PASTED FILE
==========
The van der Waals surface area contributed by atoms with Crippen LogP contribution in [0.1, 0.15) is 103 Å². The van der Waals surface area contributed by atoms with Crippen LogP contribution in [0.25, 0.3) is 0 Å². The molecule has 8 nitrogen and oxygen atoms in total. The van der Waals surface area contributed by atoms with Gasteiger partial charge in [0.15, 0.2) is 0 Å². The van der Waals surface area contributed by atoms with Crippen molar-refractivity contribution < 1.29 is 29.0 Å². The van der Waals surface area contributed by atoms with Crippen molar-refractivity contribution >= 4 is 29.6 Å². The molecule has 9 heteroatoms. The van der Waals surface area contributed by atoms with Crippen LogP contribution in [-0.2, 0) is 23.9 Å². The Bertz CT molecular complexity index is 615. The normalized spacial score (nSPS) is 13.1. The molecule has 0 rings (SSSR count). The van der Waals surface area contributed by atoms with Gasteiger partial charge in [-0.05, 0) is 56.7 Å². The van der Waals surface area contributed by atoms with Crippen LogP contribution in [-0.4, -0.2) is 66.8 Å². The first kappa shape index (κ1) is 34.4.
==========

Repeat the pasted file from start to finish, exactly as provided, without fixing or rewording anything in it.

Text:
The van der Waals surface area contributed by atoms with Crippen LogP contribution in [0.1, 0.15) is 103 Å². The van der Waals surface area contributed by atoms with Crippen LogP contribution in [0.25, 0.3) is 0 Å². The molecule has 8 nitrogen and oxygen atoms in total. The van der Waals surface area contributed by atoms with Gasteiger partial charge in [0.15, 0.2) is 0 Å². The van der Waals surface area contributed by atoms with Crippen molar-refractivity contribution < 1.29 is 29.0 Å². The van der Waals surface area contributed by atoms with Crippen molar-refractivity contribution >= 4 is 29.6 Å². The molecule has 9 heteroatoms. The van der Waals surface area contributed by atoms with Crippen LogP contribution in [-0.2, 0) is 23.9 Å². The Bertz CT molecular complexity index is 615. The normalized spacial score (nSPS) is 13.1. The molecule has 0 rings (SSSR count). The van der Waals surface area contributed by atoms with Gasteiger partial charge in [-0.05, 0) is 56.7 Å². The van der Waals surface area contributed by atoms with Crippen LogP contribution in [-0.4, -0.2) is 66.8 Å². The first kappa shape index (κ1) is 34.4.